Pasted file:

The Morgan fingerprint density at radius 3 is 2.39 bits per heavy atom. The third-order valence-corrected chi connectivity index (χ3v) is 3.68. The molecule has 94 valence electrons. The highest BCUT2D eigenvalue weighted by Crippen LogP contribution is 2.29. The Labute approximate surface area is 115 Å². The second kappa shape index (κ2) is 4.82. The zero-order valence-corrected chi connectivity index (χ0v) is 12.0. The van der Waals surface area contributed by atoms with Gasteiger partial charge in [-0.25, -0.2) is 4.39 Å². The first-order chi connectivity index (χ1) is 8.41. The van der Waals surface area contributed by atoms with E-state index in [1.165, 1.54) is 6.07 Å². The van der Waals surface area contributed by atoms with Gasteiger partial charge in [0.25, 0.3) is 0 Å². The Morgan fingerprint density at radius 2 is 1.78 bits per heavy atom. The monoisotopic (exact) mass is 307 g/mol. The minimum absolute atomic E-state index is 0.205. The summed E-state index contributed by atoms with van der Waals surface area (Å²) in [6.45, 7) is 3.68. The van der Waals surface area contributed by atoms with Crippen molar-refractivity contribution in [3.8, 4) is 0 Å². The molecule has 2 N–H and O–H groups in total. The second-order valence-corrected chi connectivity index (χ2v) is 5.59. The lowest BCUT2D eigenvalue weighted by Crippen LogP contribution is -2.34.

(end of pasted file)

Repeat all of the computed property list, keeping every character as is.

The Morgan fingerprint density at radius 3 is 2.39 bits per heavy atom. The third-order valence-corrected chi connectivity index (χ3v) is 3.68. The molecule has 94 valence electrons. The highest BCUT2D eigenvalue weighted by Crippen LogP contribution is 2.29. The Labute approximate surface area is 115 Å². The second kappa shape index (κ2) is 4.82. The zero-order valence-corrected chi connectivity index (χ0v) is 12.0. The van der Waals surface area contributed by atoms with Gasteiger partial charge in [-0.25, -0.2) is 4.39 Å². The first-order chi connectivity index (χ1) is 8.41. The van der Waals surface area contributed by atoms with E-state index in [1.165, 1.54) is 6.07 Å². The van der Waals surface area contributed by atoms with Gasteiger partial charge in [0.25, 0.3) is 0 Å². The Morgan fingerprint density at radius 2 is 1.78 bits per heavy atom. The monoisotopic (exact) mass is 307 g/mol. The minimum absolute atomic E-state index is 0.205. The summed E-state index contributed by atoms with van der Waals surface area (Å²) in [6.45, 7) is 3.68. The van der Waals surface area contributed by atoms with Crippen molar-refractivity contribution in [3.8, 4) is 0 Å². The molecule has 2 N–H and O–H groups in total. The second-order valence-corrected chi connectivity index (χ2v) is 5.59. The lowest BCUT2D eigenvalue weighted by Crippen LogP contribution is -2.34.